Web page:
Ocean City Evaluating Facilities For Alternative Energy Sources

OCEAN CITY – One week after considering a cost-saving proposal to take out every other light bulb on the Inlet parking lot and at other areas throughout town, Ocean City officials are taking a broader, long-term exploration into meeting the resort’s energy needs with alternative renewable sources.

Imagine the lights on the Inlet lot and the Boardwalk powered by an attractive, quiet windmill somewhere nearby or the massive town complex at 65th Street fueled by a bank of solar panels. Those are the types of out-of-the-box ideas town officials are currently exploring, and while there are obvious upfront expenses associated with bringing them to fruition sometime down the road, an exploration of the opportunities is at least on the table.

Actually, town staffers began looking into alternative energy opportunities before the Mayor and Council entertained the idea of turning off some of the lights in the downtown area last week as part of a broader wave of cost-saving measures. Armed with a $6,800 grant from the Maryland Energy Administration (MEA), City Engineer Terry McGean and other town staffers have already met with private sector companies and consultants to take a look at the possibilities of utilizing alternative energy sources such as wind and solar at town facilities.

“We got a grant from the MEA which we’re using to look at each city facility to see if there are opportunities for wind, solar or geothermal energy,” said McGean this week. “We’re bringing in consultants and evaluating each city facility to determine first if there is an opportunity, and secondly, how we could implement it and fund it.”

McGean said there has already been considerable interest in the private sector in helping the town explore alternative energy sources and the seeds have been planted for possible future partnerships.

“We’ve had a couple of companies come to us and say they’d like to try to do this or that,” he said. “We’re looking into the possibilities and we have to come up with a way to bring everybody to the table. We’ll bring in manufacturers of wind turbines and solar panels and listen to their ideas and develop a request for proposal (RFP) which we could take to the Mayor and Council further down the road.”

The idea of utilizing natural energy sources so readily available in a coastal town such as Ocean City is certainly not a new one. Already, there has been a considerable effort in the private sector with wind turbines and solar panels utilized at private residences and businesses. Just this week, Maryland announced a plan to meet a quarter of its energy needs at state facilities and college campuses with renewable energy such as wind and solar power.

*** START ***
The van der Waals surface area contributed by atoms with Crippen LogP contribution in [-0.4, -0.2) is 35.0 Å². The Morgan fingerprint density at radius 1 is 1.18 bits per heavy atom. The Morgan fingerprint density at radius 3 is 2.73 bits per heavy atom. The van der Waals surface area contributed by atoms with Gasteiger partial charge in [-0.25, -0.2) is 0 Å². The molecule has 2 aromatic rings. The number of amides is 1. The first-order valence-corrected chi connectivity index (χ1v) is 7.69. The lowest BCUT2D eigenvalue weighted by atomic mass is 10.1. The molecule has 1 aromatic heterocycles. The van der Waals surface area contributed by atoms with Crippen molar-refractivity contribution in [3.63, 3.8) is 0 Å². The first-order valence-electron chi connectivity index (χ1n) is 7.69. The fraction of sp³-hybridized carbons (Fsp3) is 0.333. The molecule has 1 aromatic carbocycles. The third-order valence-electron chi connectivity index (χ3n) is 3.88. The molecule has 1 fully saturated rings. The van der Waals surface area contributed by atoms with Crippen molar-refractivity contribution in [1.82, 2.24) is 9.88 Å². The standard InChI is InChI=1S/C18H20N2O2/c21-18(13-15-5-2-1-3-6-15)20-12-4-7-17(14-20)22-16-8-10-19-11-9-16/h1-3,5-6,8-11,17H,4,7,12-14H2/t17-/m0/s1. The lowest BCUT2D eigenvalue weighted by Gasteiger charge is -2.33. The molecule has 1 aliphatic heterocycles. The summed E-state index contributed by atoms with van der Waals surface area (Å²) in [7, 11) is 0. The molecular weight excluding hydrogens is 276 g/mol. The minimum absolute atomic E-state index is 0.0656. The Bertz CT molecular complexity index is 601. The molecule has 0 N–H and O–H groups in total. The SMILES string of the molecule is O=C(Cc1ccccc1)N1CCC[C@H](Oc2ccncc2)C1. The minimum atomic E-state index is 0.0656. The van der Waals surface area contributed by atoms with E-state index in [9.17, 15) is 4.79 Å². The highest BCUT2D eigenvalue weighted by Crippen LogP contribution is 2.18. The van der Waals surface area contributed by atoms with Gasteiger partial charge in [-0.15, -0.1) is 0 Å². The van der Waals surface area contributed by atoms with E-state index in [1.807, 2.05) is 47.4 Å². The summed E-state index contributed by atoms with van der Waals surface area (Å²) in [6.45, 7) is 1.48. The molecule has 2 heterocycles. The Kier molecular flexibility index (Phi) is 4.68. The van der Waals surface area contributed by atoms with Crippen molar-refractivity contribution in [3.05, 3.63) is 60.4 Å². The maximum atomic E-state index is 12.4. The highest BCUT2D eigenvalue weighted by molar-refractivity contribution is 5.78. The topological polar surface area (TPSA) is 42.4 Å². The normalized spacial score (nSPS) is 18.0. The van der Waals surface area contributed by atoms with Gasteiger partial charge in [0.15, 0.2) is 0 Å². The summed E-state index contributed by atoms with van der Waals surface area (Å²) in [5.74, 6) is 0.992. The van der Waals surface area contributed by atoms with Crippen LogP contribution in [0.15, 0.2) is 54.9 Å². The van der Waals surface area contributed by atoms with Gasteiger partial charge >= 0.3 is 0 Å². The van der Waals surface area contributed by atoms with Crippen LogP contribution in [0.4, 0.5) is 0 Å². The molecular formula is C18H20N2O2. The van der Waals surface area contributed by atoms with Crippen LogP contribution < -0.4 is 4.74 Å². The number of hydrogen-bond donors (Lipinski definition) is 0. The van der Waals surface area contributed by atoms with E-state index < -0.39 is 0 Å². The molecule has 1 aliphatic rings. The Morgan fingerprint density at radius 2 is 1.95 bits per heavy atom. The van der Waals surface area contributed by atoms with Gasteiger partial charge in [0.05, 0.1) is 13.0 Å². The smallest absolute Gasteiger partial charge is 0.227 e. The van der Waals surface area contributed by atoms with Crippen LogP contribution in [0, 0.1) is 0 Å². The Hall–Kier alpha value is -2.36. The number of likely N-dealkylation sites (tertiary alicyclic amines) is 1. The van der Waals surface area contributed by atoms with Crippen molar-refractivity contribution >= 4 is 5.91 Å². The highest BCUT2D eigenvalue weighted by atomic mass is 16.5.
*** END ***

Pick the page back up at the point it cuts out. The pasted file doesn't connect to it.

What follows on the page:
Powering the lights on the Inlet lot and the Boardwalk with a wind turbine somewhere in the downtown area is just one practical use of wind power in the resort, for example. An attractive wind turbine located in the Inlet area could provide an efficient, practical energy source, and with some creative signage and promotion add another tourist attraction in the area. It could also add to the town’s reputation as a “green” community and even generate some support for the long-term proposal to develop an offshore wind farm off the coast.

“That’s not a far-fetched idea at all,” said McGean. “That is the kind of idea we’re looking into now.” 

Similar ideas have been floated for other town facilities in the resort, according to McGean. For example, the Northside Park facilities could be a good candidate for both wind and solar energy, while the town’s complex at 65th Street could benefit from solar panels. Another idea under consideration is utilizing available geothermal power at the Ocean City Airport, for example. However, from a practical standpoint, not all city facilities would be good candidates.

“City Hall, for example, would be a tough one,” said McGean. “There are a lot of taller buildings around it that could make wind turbines or solar panels there difficult.”

Of course, getting ideas from the planning stage to actual implementation could require a considerable financial commitment from the town at a time when it is considering practically every cost-saving measure, including removing light bulbs, but the long-term upside make exploring them at this time a worthwhile enterprise. McGean said there is state and federal grant money available for sustainable energy projects and there is always the possibility of a public-private sector partnership.

“There are creative ways to fund these things,” he said. “With solar, for example, there is a rooftop leasing program where a private company installs the solar panels and the local government buys back the energy at a lower cost. There are also fairly significant tax breaks for projects like this.”

Of course, a windmill at the Inlet or solar panels on top of the Public Safety building, for example, would not directly provide energy for the town facilities.

“That is kind of a misconception,” said McGean. “Generally, you’re not connecting directly into the power source for your building. Instead, the energy generated goes into the larger, regional power grid. When you’re using the power you generate, you’re bill goes down. When you aren’t, you are selling the excess back to the power company, so you generate some revenue in that way.”